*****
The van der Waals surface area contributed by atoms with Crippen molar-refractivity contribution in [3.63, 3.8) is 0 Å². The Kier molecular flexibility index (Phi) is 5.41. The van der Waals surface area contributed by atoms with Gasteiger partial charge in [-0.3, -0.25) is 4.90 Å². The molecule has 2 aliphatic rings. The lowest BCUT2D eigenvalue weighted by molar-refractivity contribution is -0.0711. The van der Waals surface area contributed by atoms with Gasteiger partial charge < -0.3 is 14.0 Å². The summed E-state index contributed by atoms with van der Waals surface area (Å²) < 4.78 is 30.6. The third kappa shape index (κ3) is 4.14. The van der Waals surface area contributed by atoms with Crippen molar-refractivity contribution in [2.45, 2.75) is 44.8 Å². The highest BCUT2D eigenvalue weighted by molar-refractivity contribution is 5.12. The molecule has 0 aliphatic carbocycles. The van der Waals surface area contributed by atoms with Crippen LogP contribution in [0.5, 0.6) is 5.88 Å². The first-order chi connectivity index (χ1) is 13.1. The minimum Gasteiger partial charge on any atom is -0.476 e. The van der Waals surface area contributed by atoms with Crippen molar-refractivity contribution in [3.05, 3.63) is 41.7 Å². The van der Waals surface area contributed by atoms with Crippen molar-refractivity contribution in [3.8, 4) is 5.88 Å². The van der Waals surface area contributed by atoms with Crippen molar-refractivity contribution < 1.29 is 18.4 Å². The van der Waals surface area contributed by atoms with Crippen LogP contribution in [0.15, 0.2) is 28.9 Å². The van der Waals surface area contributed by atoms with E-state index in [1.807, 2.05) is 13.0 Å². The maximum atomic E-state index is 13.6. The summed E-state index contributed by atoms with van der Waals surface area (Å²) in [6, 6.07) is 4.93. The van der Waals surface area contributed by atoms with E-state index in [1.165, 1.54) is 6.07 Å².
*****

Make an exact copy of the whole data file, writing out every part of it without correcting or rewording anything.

The van der Waals surface area contributed by atoms with Crippen molar-refractivity contribution in [3.63, 3.8) is 0 Å². The Kier molecular flexibility index (Phi) is 5.41. The van der Waals surface area contributed by atoms with Gasteiger partial charge in [-0.3, -0.25) is 4.90 Å². The molecule has 2 aliphatic rings. The lowest BCUT2D eigenvalue weighted by molar-refractivity contribution is -0.0711. The van der Waals surface area contributed by atoms with Gasteiger partial charge < -0.3 is 14.0 Å². The summed E-state index contributed by atoms with van der Waals surface area (Å²) < 4.78 is 30.6. The third kappa shape index (κ3) is 4.14. The van der Waals surface area contributed by atoms with Crippen molar-refractivity contribution in [2.45, 2.75) is 44.8 Å². The highest BCUT2D eigenvalue weighted by molar-refractivity contribution is 5.12. The molecule has 0 aliphatic carbocycles. The van der Waals surface area contributed by atoms with Crippen LogP contribution in [0.5, 0.6) is 5.88 Å². The first-order chi connectivity index (χ1) is 13.1. The minimum Gasteiger partial charge on any atom is -0.476 e. The van der Waals surface area contributed by atoms with Crippen molar-refractivity contribution in [3.05, 3.63) is 41.7 Å². The van der Waals surface area contributed by atoms with Crippen molar-refractivity contribution in [3.8, 4) is 5.88 Å². The van der Waals surface area contributed by atoms with Crippen molar-refractivity contribution < 1.29 is 18.4 Å². The van der Waals surface area contributed by atoms with Crippen LogP contribution in [0.15, 0.2) is 28.9 Å². The van der Waals surface area contributed by atoms with E-state index in [1.807, 2.05) is 13.0 Å². The maximum atomic E-state index is 13.6. The summed E-state index contributed by atoms with van der Waals surface area (Å²) in [6, 6.07) is 4.93. The van der Waals surface area contributed by atoms with E-state index in [1.165, 1.54) is 6.07 Å².